by Bill McBride on 4/02/2015 02:49:00 PM
Thursday, April 02, 2015
Friday at 8:30 AM ET, the BLS will release the employment report for March. The consensus, according to Bloomberg, is for an increase of 247,000 non-farm payroll jobs in March (with a range of estimates between 200,000 and 271,000), and for the unemployment rate to be unchanged at 5.5%.
The BLS reported 295,000 jobs added in February.
First, from Goldman Sachs economist David Mericle: "We expect nonfarm payroll job growth of 220k in March, below the consensus forecast of 245k. Labor market indicators were generally flat or weaker in March, suggesting payroll growth somewhat below the recent trend. We expect the unemployment rate to remain unchanged at 5.5% and average hourly earnings to rise 0.2%, roughly in line with the recent trend rate of wage growth."
Here is a summary of recent data:
• The ADP employment report showed an increase of 189,000 private sector payroll jobs in March. This was below expectations of 225,000 private sector payroll jobs added. The ADP report hasn't been very useful in predicting the BLS report for any one month, but in general, this suggests employment growth below expectations.
• The ISM manufacturing employment index decreased in March to 50.0%. A historical correlation between the ISM manufacturing employment index and the BLS employment report for manufacturing, suggests that private sector BLS manufacturing payroll jobs declined by 20,000 in March. The ADP report indicated a 1,000 decrease for manufacturing jobs in March.
The ISM non-manufacturing employment index will not be released until Monday.
• Initial weekly unemployment claims averaged close to 285,000 in March, down from 305,000 in February. For the BLS reference week (includes the 12th of the month), initial claims were at 293,000; this was up from 285,000 during the reference week last month.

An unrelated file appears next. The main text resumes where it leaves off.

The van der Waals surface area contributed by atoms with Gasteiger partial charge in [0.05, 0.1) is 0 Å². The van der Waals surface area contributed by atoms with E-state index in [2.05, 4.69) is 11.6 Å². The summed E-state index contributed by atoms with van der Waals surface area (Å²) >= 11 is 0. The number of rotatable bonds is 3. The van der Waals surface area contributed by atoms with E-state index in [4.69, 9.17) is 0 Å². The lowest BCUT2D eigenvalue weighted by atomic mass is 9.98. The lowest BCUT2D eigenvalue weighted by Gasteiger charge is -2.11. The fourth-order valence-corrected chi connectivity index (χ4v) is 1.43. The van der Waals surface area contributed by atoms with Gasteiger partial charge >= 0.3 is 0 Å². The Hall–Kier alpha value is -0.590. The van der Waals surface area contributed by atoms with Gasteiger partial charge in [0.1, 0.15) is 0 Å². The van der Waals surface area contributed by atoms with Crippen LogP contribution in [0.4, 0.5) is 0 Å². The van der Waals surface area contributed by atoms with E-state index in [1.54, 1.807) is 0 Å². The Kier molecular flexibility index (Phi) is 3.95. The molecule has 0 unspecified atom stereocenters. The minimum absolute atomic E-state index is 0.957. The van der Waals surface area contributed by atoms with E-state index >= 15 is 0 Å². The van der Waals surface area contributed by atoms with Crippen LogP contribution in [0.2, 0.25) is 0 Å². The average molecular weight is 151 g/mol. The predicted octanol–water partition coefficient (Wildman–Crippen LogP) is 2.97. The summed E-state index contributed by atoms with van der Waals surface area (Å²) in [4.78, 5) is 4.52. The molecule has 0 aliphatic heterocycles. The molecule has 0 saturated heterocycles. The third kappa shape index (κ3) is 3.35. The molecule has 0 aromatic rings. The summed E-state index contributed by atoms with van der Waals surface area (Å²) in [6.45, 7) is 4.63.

Generally this suggests fewer layoffs, seasonally adjusted, in March compared to February.
• The final March University of Michigan consumer sentiment index decreased to 93.0 from the February reading of 95.4. Sentiment is frequently coincident with changes in the labor market, but this decrease is probably mostly due to an increase in gasoline prices in early March.
• Trim Tabs reported that the U.S. economy added 268,000 in March. This was up from their 215,000 and 245,000 range last month. "TrimTabs’ employment estimates are based on analysis of daily income tax deposits to the U.S. Treasury from the paychecks of the 141 million U.S. workers subject to withholding".
• On small business hiring: The small business index from Intuit showed a 15,000 increase in small business employment in March, up from 10,000 added in February.
Also on small business, NFIB reported: “Reported hiring in March was one of the best readings in the last decade eclipsing the substantial readings in January and February, but this might have reflected the heavy hiring over the past three months.”
• Conclusion: There is always some randomness to the employment report, and the indicators were mixed in March. Manufacturing employment was probably down (especially in petroleum industries, and also due to the West Coast port slowdown). However small business employment was probably up.
This graph shows the year-over-year change in total non-farm employment since 1968.
In February, the year-over-year change was 3.3 million jobs. Last March, the economy added 225,000 jobs according to the BLS, so anything above 225,000 (including revisions) will increase the year-over-year change (already highest since the '90s).